The benefits of such financing include the ability of law firms to obtain remedies for injured plaintiffs by undertaking expensive litigation that, without outside funding, their insufficient resources would prevent them from doing so. Additionally, the loans serve to balance the playing field between cash-strapped plaintiffs’ firms and wealthy corporate defendants who can easily afford six and seven-figure fees in defending those lawsuits.
In the situation at hand, it is likely that the investor will want regular status reports. Counsel will need to carefully consider such questions as how much disclosure is in the underlying client’s interest, whether attorney-client privilege may be waived in whole or in part by any disclosure to a non-client and whether the work product doctrine may allow broader disclosure than attorney-client privilege while still protecting confidentiality.
Critics of these arrangements argue that the pressure of high interest rates on the loans may incentivize law firms to prematurely accept low settlement offers and repay the loans as quickly as possible, thus depriving their clients of a maximum monetary recovery. The ABA Model Rules of Professional Conduct prohibit interference with an attorney’s independence of judgment. The Rules forbid a third party who pays the attorney’s fee from directing or regulating the lawyer’s professional judgment and further provide that a lawyer’s primary ethical obligation is to zealously protect and pursue a client’s legitimate interests.
The best way to protect plaintiff-side counsel is to start from the beginning — with appropriately drafted engagement and non-engagement letters. One way to help keep the client and non-client third party threads from entanglement is have separate letters for the client and the non-client third party. Whether one or two letters are sent, however, both the client and the third-party payor/investor/non-client must be told in writing who is, and who is not, a client and what counsel’s responsibilities will be to each. These essential documents should be fully discussed at the beginning of representation and then re-evaluated during the course of representation to ensure that all questions and concerns are fully addressed. Similarly, it may be necessary to remind both the client and the third party of their respective roles as the case proceeds.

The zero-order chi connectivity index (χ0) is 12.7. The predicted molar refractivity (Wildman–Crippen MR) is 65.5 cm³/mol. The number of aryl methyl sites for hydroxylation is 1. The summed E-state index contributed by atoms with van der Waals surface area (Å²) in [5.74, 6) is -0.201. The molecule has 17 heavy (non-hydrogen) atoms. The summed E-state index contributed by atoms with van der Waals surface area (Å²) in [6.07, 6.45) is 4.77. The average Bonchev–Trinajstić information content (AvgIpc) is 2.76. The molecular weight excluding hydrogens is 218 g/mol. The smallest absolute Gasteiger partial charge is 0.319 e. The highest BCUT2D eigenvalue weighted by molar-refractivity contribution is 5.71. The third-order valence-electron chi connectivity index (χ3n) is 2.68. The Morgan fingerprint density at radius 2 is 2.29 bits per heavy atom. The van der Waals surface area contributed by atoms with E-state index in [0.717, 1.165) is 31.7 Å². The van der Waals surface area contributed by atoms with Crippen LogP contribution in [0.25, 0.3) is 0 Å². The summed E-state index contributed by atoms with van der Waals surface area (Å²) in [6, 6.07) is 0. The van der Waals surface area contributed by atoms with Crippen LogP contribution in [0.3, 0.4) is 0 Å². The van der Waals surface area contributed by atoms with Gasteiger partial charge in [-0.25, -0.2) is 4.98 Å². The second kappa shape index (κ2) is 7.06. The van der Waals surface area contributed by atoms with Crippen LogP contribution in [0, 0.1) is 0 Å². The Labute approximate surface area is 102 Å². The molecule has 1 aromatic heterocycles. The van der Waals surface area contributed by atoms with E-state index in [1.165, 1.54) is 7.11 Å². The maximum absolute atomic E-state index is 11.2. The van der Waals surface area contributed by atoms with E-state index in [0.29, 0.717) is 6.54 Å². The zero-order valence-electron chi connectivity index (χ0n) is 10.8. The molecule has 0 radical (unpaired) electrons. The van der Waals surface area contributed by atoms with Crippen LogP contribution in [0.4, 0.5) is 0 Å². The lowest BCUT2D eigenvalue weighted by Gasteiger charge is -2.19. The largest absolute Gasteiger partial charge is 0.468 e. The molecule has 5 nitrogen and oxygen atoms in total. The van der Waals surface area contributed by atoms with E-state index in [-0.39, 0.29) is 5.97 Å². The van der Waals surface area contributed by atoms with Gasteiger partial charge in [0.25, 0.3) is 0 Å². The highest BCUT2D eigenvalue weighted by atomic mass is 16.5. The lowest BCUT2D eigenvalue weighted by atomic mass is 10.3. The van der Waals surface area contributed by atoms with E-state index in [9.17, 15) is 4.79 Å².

— Yvonne Tamayo, Willamette law professor, Civil Procedure, Federal Courts, Professional Responsibility
One final word of caution. Most lawyers know that the potential client with unrealistic expectations is generally to be avoided. The same is true for non-client third parties. — Judith A. Parker JD’06, associate at Hinshaw & Culbertson LLP
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